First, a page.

“If she had only one word to describe him, Helen decided as she drew closer, it would be commanding. Or enigmatic. Or disturbing. Which, of course, was three words. Lord Carlston was not a man to be contained, even in adjectives.”
Then, of course, we have the proverbial Mr Darcy of the piece, in the form of one Lord Carlston. Enigmatic and mysterious, he is Mr Darcy but with actual darkness in his past, because tall, dark and brooding, always causing a sudden bout of whispering when he dares to show up at a social gathering, Lord William Standfield, Earl of Carlston, is a man whose reputation proceeds him… and not necessarily in a good way. A tad disdainful of society and not quite respectable, his name carries with it status, true enough, but also gossip about potentially scandalous proclivities and involvement in a touch of treason. He can play the game of society if he must, but his brusque manner and reputation prevents him from truly charming an assembly as he otherwise might.
“Glowing people, strange gifts and now non-human creatures. Helen closed her eyes, feeling everything she had known shift into a new and frightening order.”
And, of course, our heroine Lady Helen has more than a couple of brushes with this dangerous Earl, it’s downright obligatory within your typical Regency romance so The Dark Days Club doesn’t disappoint there either, and neither does Carlston. He’s intelligent, witty, guarded, and just secretive enough for you to be just as unnerved but intrigued as Helen herself is. I was caught, hook, line, and sinker. There’s also a letter – and I won’t give its contents away entirely but it borrows from the same school of thought of Austen’s heroes penning a revelatory letter to express all of their mushier feelings. Except it’s Carlston, so it’s not so mushy.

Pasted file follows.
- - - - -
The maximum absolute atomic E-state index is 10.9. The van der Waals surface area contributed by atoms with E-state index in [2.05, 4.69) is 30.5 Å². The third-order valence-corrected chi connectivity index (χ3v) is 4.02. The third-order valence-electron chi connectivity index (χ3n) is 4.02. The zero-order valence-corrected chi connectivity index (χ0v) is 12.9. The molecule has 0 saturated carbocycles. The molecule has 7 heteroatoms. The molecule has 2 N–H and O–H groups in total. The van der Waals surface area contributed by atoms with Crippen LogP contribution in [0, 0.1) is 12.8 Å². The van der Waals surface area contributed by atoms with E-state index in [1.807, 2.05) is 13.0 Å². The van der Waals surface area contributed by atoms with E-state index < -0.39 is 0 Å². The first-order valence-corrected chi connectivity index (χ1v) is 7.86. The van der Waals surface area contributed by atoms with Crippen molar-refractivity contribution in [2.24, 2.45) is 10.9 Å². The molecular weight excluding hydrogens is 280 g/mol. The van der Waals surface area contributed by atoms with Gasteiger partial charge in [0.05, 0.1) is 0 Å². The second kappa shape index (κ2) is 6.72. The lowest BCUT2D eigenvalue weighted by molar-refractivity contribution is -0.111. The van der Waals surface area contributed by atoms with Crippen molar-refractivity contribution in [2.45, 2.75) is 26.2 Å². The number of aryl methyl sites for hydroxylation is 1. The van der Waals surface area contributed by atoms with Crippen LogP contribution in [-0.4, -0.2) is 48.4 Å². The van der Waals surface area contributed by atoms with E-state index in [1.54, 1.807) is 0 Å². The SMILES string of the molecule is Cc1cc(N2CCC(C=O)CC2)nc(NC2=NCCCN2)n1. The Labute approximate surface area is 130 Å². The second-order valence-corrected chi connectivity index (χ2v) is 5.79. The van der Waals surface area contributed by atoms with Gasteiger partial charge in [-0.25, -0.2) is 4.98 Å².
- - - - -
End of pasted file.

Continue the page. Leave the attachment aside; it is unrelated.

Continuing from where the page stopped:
“So, is a Reclaimer some kind of Runner?” She laughed at a sudden ridiculous thought. “Am I set to be a thief-taker, Lord Carlston? Shall I drag a few ruffians to the gallows?”
The world building is ready-made, to an extent, because Goodman utilises the backdrop of early 19th century Regency London. However, she also builds the idea of a covert level of society which exists alongside the cobbled streets and fancy houses, and we’re not just talking about brothels and gambling parlours or other altogether unsavoury places of ill repute. The paranormal element is weaved into the story nicely and the reader is introduced to the world of secret societies and demon hunting along with Lady Helen.
“Not an easy task, since the idea of a police force is an abomination to a right-minded Englishman, being as it is a French idea.”